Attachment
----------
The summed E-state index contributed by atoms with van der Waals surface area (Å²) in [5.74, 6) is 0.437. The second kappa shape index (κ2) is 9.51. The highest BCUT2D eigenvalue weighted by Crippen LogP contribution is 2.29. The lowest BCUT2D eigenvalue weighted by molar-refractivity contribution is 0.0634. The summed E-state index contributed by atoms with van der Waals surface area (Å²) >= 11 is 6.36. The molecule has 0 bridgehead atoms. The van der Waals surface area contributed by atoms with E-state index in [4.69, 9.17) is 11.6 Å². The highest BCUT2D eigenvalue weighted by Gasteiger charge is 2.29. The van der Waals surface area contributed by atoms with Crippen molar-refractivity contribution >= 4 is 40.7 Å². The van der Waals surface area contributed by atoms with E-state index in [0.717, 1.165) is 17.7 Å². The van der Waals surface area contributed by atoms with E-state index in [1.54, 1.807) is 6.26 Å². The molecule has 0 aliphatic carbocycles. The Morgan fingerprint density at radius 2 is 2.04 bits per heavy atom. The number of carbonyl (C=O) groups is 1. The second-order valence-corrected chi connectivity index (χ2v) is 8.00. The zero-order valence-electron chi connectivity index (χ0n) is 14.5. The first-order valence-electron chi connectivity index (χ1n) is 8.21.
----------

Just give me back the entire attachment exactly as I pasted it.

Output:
The summed E-state index contributed by atoms with van der Waals surface area (Å²) in [5.74, 6) is 0.437. The second kappa shape index (κ2) is 9.51. The highest BCUT2D eigenvalue weighted by Crippen LogP contribution is 2.29. The lowest BCUT2D eigenvalue weighted by molar-refractivity contribution is 0.0634. The summed E-state index contributed by atoms with van der Waals surface area (Å²) >= 11 is 6.36. The molecule has 0 bridgehead atoms. The van der Waals surface area contributed by atoms with E-state index in [4.69, 9.17) is 11.6 Å². The highest BCUT2D eigenvalue weighted by Gasteiger charge is 2.29. The van der Waals surface area contributed by atoms with Crippen molar-refractivity contribution >= 4 is 40.7 Å². The van der Waals surface area contributed by atoms with E-state index in [0.717, 1.165) is 17.7 Å². The van der Waals surface area contributed by atoms with E-state index in [1.54, 1.807) is 6.26 Å². The molecule has 0 aliphatic carbocycles. The Morgan fingerprint density at radius 2 is 2.04 bits per heavy atom. The number of carbonyl (C=O) groups is 1. The second-order valence-corrected chi connectivity index (χ2v) is 8.00. The zero-order valence-electron chi connectivity index (χ0n) is 14.5. The first-order valence-electron chi connectivity index (χ1n) is 8.21.